Russian President Putin and Prime Minister Medvedev will be meeting with Finnish President Sauli Niinistö this week to discuss political and business matters of common interest to the two countries (YLE). An article in Lapin Kansa (Google-translated from the Finnish) apparently written by President Niinistö himself focuses on the potential for Finland’s future economic role, thanks to its advantageous location and its reputation as a leader in minerals and technology, among other things.


Perhaps the biggest energy story of the week, at least in terms of social-media pickup, was Greenpeace’s leaking of the Arctic Council’s proposed treaty dealing with blowouts and oil spills. Ben Ayliffe, writing for Greenpeace, takes a look at the expected agreement on oil pollution preparedness & response; Mr. Ayliffe finds it fatally lacking in any concrete regulations or recommendations. A copy of the leaked report can be found here; readers will see that it calls on all countries to develop their own national systems for responding to oil spills and sets some basic standards for readiness.  For good reporting on the draft and on Greenpeace’s response, see this article in the Globe and Mail.  Eye on the Arctic’s Eilís Quinn provides a detailed interview with Greenpeace’s Christy Ferguson about why Greenpeace chose to leak the draft agreement (audio here).  A story from Alaska Public Radio on the agreement can be found here.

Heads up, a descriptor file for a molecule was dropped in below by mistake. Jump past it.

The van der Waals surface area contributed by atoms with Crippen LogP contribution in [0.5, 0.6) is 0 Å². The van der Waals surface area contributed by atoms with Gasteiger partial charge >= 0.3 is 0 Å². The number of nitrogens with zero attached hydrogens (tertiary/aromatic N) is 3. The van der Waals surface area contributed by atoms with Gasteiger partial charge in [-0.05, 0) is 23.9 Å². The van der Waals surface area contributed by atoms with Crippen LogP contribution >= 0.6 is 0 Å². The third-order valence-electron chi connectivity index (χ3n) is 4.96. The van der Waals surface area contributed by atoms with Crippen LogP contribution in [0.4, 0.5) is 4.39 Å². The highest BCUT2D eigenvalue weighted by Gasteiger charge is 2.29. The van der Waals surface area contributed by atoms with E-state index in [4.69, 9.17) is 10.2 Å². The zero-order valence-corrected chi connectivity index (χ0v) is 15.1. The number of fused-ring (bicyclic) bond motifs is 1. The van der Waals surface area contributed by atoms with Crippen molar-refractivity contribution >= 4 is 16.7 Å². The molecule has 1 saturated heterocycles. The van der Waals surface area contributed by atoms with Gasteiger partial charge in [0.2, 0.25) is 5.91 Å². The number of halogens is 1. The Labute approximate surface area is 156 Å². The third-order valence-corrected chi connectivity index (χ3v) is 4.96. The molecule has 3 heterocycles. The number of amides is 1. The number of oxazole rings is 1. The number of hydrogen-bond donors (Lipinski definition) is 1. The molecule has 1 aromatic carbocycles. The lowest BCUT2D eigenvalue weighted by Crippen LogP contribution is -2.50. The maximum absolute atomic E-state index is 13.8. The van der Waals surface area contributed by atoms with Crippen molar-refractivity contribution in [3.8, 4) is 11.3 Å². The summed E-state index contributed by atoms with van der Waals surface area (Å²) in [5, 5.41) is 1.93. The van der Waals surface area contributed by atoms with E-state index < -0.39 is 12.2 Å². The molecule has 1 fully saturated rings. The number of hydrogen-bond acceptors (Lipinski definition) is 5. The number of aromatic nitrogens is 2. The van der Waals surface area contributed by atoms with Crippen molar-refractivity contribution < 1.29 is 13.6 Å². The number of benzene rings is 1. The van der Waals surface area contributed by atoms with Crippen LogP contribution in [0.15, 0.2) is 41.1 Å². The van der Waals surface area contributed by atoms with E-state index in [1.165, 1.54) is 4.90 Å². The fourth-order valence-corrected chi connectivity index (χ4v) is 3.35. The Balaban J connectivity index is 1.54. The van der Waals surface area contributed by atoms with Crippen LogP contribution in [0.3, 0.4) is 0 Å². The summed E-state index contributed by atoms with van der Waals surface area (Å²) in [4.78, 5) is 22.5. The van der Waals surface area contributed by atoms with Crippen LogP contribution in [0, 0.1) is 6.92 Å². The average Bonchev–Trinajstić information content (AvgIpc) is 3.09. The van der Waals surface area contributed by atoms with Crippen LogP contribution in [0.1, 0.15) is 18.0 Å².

While state-owned companies Gazprom and Rosneft are solidifying their hold on Russia’s Arctic shelf, privately-owned companies are looking for a way in: Bloomberg reports that Lukoil Chief Executive Officer Vagit Alekperov is suggesting the establishment of a board that would handle bids for offshore contracts from both private and state owned companies.  Upstream reports on Moscow’s approval of Rosneft and Gazprom’s licenses for oil and gas exploration in the Arctic and Barents and Kara Seas.  With these approved, the two companies will together own 80% of Russia’s offshore Arctic acreage.  Arctic exploration, however, is eating into Rosneft’s profits, which were much lower than analyst’s projections in 2012 (FT - $$).